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  • When Carolyn and I moved to Moscow, we did not expect having our own washing machine in our apartment, and we knew there were no Laundromats in the entire city. We were resolved to wash our clothes in the sink. So it was much to our surprise and delight when we saw that indeed we did have a washing machine in our apartment. Well, kind of. It was this plastic contraption that you put in the tub, heavy and square and it had to set on these plastic arms that were braced onto the side of the tub. You put the clothes and soap in, filled it up with water from the shower, and turned it on. It would shake and make all sorts of racket, and nine times out of ten it would fall off its arms and empty out into the tub, but it was still better than doing the wash by hand. When finished, the water would be dumped out manually and the process began again. You did this about four times with each load of clothes, depending on how clean and rinsed you wanted things. After the rinsing, I’d find my clothes cleaner, but they would inevitably be covered in lint. And I mean covered, they looked worse than when they were put in. So that led to the worst part of the whole process, you’d have to take each article and shower spray all the lint off (much too think for a brush), and then ring all the excess water out. After a couple of shirts or socks, my hands would be so raw and painful that it would hurt to even pick up a book afterwards.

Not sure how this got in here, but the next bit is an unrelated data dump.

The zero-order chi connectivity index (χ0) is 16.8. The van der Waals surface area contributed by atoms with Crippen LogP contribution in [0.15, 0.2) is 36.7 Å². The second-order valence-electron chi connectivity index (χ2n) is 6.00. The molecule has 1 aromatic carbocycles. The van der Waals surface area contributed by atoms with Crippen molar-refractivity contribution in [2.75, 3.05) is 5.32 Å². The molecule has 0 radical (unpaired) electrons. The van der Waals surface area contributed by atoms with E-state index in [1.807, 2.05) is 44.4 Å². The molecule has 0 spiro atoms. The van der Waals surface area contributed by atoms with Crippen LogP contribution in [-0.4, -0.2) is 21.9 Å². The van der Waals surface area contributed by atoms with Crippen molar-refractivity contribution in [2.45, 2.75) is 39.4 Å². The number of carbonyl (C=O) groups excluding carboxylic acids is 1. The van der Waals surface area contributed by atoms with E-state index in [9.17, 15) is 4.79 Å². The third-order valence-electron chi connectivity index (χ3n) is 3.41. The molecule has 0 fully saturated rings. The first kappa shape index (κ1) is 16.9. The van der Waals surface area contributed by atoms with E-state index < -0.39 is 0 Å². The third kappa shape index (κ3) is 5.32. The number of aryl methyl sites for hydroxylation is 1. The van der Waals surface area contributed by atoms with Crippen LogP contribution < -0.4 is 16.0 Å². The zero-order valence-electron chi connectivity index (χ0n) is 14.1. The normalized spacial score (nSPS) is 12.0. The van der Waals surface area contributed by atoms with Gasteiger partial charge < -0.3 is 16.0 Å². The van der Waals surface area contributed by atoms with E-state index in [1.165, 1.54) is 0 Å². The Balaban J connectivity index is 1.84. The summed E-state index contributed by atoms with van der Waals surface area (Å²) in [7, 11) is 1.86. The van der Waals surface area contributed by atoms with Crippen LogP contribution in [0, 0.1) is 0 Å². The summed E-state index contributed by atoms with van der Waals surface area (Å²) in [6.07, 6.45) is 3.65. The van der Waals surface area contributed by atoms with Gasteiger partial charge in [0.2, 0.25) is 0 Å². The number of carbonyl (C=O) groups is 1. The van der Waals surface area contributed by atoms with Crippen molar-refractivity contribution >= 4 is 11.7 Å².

Even people that do have modern washing machines don’t have dryers. Not one person I visited that owned a washing machine also had a dryer, everybody dry hangs. And that works fine, except when it hits –30 outside, and we hung our clothes from the curtains in the kitchen. But it was only when I hung up my clothes that I would see how many of my shirts had been torn to shreds by the machine. If I were lucky, only one shirt would have met its demise, but that was being lucky. That crazy plastic machine was slowly eating my clothes.

    After six months living in Moscow a friend of ours, after hearing us bitch, told us that she had found a Laundromat off the Profsoyuznaya metro station. We were ecstatic, even though it was about an hour metro ride from where we lived. We started lugging our laundry to the opposite side of the city of 13 million or so, and it was well worth it. To actually sit in a Laundromat and read while our clothes were washed and dried! Feeling the softness of my socks as I folded them. Not having my t-shirts come out with holes and loose threads. Not having to ring out my underwear by hand. Life was good.
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